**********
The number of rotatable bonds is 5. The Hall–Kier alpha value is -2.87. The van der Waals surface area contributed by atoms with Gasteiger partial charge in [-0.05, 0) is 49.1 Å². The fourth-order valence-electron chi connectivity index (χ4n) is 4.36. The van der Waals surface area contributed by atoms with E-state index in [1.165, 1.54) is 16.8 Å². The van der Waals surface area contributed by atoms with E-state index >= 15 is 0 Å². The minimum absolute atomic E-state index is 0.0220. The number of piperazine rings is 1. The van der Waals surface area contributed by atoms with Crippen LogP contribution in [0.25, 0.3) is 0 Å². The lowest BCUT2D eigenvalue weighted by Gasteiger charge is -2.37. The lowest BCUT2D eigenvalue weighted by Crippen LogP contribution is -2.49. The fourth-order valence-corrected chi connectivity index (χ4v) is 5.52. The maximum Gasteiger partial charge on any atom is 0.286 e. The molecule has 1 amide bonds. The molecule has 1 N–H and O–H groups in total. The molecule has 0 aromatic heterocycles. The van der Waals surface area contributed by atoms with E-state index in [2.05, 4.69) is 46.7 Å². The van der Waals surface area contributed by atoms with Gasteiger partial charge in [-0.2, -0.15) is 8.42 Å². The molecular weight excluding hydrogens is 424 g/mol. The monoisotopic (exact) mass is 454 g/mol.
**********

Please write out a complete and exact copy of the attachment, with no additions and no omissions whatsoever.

The number of rotatable bonds is 5. The Hall–Kier alpha value is -2.87. The van der Waals surface area contributed by atoms with Gasteiger partial charge in [-0.05, 0) is 49.1 Å². The fourth-order valence-electron chi connectivity index (χ4n) is 4.36. The van der Waals surface area contributed by atoms with E-state index in [1.165, 1.54) is 16.8 Å². The van der Waals surface area contributed by atoms with E-state index >= 15 is 0 Å². The minimum absolute atomic E-state index is 0.0220. The number of piperazine rings is 1. The van der Waals surface area contributed by atoms with Crippen LogP contribution in [0.25, 0.3) is 0 Å². The lowest BCUT2D eigenvalue weighted by Gasteiger charge is -2.37. The lowest BCUT2D eigenvalue weighted by Crippen LogP contribution is -2.49. The fourth-order valence-corrected chi connectivity index (χ4v) is 5.52. The maximum Gasteiger partial charge on any atom is 0.286 e. The molecule has 1 amide bonds. The molecule has 1 N–H and O–H groups in total. The molecule has 0 aromatic heterocycles. The van der Waals surface area contributed by atoms with E-state index in [2.05, 4.69) is 46.7 Å². The van der Waals surface area contributed by atoms with Gasteiger partial charge in [-0.2, -0.15) is 8.42 Å². The molecular weight excluding hydrogens is 424 g/mol. The monoisotopic (exact) mass is 454 g/mol.